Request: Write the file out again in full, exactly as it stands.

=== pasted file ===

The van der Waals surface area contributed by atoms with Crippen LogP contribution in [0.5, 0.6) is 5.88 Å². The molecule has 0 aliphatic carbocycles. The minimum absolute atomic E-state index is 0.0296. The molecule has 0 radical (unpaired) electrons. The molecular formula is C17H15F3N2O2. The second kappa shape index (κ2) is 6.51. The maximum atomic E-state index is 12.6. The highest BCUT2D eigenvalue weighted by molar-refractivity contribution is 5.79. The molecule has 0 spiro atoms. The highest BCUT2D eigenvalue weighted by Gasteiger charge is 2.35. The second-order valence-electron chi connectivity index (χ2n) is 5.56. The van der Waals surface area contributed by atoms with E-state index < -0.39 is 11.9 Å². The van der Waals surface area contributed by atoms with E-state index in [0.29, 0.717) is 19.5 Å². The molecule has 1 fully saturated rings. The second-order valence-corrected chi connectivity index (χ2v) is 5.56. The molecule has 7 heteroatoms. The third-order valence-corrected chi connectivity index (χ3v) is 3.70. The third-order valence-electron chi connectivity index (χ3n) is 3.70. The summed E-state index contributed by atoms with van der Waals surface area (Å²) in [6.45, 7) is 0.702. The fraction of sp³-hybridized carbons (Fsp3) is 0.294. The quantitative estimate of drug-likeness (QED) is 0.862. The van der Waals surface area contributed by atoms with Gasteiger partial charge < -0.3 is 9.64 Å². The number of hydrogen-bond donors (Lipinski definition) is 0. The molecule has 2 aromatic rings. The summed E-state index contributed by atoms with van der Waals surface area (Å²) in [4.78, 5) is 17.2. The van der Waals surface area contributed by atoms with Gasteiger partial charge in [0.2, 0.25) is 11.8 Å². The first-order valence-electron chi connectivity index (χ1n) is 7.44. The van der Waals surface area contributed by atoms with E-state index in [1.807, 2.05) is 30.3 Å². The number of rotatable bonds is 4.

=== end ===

The van der Waals surface area contributed by atoms with Crippen LogP contribution in [0.5, 0.6) is 5.88 Å². The molecule has 0 aliphatic carbocycles. The minimum absolute atomic E-state index is 0.0296. The molecule has 0 radical (unpaired) electrons. The molecular formula is C17H15F3N2O2. The second kappa shape index (κ2) is 6.51. The maximum atomic E-state index is 12.6. The highest BCUT2D eigenvalue weighted by molar-refractivity contribution is 5.79. The molecule has 0 spiro atoms. The highest BCUT2D eigenvalue weighted by Gasteiger charge is 2.35. The second-order valence-electron chi connectivity index (χ2n) is 5.56. The van der Waals surface area contributed by atoms with E-state index < -0.39 is 11.9 Å². The van der Waals surface area contributed by atoms with E-state index in [0.29, 0.717) is 19.5 Å². The molecule has 1 fully saturated rings. The second-order valence-corrected chi connectivity index (χ2v) is 5.56. The molecule has 7 heteroatoms. The third-order valence-corrected chi connectivity index (χ3v) is 3.70. The third-order valence-electron chi connectivity index (χ3n) is 3.70. The summed E-state index contributed by atoms with van der Waals surface area (Å²) in [6.45, 7) is 0.702. The fraction of sp³-hybridized carbons (Fsp3) is 0.294. The quantitative estimate of drug-likeness (QED) is 0.862. The van der Waals surface area contributed by atoms with Gasteiger partial charge < -0.3 is 9.64 Å². The number of hydrogen-bond donors (Lipinski definition) is 0. The molecule has 2 aromatic rings. The summed E-state index contributed by atoms with van der Waals surface area (Å²) in [4.78, 5) is 17.2. The van der Waals surface area contributed by atoms with Gasteiger partial charge in [0.2, 0.25) is 11.8 Å². The first-order valence-electron chi connectivity index (χ1n) is 7.44. The van der Waals surface area contributed by atoms with E-state index in [1.807, 2.05) is 30.3 Å². The number of rotatable bonds is 4.